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Negative Cloaks of Racism

Posted: Mar 26, 2019

“I was waiting at the bus stop and there were Indigenous people standing around. And I looked at the ground. I was waiting in the grocery line and there were Indigenous people in front of me and behind me. And I looked at the ground. I was with my children at the library, looking for a book. There were Indigenous people in the same aisle as me. And I looked at the ground. But after learning about Canada’s Indigenous history, after talking to Indigenous people and learning about them, I don’t look at the ground anymore. I look them in the eyes, and I say hello.” ~A newcomer’s perspective on Indigenous people, as told to Cheryl Whiskeyjack.


“A newcomer told me that she was told to be afraid [of Indigenous people],” says Cheryl Whiskeyjack, Executive Director of the Bent Arrow Traditional Healing Society, and Co-Chair of EndPovertyEdmonton’s Stewardship Round Table. “They tell me that they come to Edmonton with inherent respect for Indigenous people. But then they are taught very quickly to not engage. ‘Don’t make eye contact, don’t look up, just don’t.’”

Whiskeyjack says that because of this lesson, newcomers may feel uncomfortable about forging friendships with community members who might seem different from them. In recalling this experience, Whiskeyjack says that these sorts of attitudes teach us to be afraid of each other. When we become isolated in our own community groups, we don’t necessarily get to learn about each other, and connect to opportunities in wider communities - and feelings of mistrust can grow. Which can make it especially difficult for people in poverty, particularly racialized folks, to find the required support from the community, Indigenous people and newcomers alike.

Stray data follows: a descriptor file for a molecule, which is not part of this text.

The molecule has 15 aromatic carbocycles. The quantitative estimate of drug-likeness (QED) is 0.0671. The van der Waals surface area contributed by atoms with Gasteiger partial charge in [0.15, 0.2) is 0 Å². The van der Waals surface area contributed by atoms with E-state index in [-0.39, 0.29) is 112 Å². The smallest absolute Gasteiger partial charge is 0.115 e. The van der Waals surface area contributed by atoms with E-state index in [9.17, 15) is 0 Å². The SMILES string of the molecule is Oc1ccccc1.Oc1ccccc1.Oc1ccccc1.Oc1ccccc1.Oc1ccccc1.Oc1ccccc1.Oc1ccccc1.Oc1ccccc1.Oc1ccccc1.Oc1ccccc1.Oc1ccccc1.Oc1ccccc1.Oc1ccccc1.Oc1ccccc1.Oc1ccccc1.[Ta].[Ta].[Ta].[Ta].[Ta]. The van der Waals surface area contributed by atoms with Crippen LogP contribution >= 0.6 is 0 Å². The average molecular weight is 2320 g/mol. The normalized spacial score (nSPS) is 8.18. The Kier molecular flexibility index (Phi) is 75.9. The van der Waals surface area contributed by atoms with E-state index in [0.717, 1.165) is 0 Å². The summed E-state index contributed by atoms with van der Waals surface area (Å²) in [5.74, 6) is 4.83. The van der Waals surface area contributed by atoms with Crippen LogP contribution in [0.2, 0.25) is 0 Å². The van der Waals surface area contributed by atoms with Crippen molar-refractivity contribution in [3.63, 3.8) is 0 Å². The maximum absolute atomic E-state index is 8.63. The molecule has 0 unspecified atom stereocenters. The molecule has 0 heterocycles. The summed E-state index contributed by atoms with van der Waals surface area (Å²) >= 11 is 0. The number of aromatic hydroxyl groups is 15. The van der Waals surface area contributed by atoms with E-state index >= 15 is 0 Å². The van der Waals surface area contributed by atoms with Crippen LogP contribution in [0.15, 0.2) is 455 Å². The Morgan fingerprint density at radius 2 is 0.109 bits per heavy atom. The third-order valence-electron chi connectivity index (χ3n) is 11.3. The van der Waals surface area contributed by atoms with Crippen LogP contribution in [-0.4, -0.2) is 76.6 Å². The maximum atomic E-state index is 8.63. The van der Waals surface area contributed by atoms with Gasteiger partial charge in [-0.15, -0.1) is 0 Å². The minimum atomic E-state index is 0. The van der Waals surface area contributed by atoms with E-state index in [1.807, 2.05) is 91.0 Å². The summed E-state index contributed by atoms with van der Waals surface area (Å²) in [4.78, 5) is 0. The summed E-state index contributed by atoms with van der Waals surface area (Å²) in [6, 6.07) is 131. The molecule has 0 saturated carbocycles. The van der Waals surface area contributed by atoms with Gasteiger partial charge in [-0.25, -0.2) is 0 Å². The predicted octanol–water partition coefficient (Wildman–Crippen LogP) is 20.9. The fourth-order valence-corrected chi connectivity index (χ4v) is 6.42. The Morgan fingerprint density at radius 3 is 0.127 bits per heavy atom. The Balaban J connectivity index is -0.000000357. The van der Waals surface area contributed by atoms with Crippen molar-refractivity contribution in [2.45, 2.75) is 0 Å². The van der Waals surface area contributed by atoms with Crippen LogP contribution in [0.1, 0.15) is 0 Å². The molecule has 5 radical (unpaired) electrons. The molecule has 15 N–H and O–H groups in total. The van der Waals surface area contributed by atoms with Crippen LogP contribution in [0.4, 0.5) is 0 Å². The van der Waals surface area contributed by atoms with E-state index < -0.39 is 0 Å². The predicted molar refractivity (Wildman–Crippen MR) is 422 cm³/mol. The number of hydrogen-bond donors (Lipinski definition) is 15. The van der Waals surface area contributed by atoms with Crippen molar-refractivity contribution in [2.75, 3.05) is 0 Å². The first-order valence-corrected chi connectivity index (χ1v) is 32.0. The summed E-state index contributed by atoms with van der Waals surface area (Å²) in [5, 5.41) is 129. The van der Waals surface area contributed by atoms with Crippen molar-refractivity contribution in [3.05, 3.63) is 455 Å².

...they come to Edmonton with inherent respect for Indigenous people. But then they are taught very quickly to not engage
— Cheryl Whiskeyjack

“There are so many people on the margins who need to access different forms of support in order to survive,” says Irfan Chaudhry, Director of the Office of Human Rights, Diversity, and Equity at MacEwan University. “Race definitely has a role to play in poverty...There are indirect ways of how race creates barriers that block people from accessing resources.”

We believe that every Edmontonian should have the opportunity to participate fully in our city. And currently, there is a higher percentage of people of visible minority and Indigenous backgrounds who are experiencing poverty. “Many of our social problems are rooted in racism - from poverty to inequality to ill health,” says Lucenia Ortiz, Social Development Planner with the City of Edmonton, and one of EndPovertyEdmonton’s collaborators. “Indigenous people and racial and ethnic minorities are disproportionately affected by poverty. Limited opportunities enable a cycle of poverty from generation to generation. Often, persistent racist attitudes and practices, overt and systemic, make the experience of poverty more painful and traumatic.”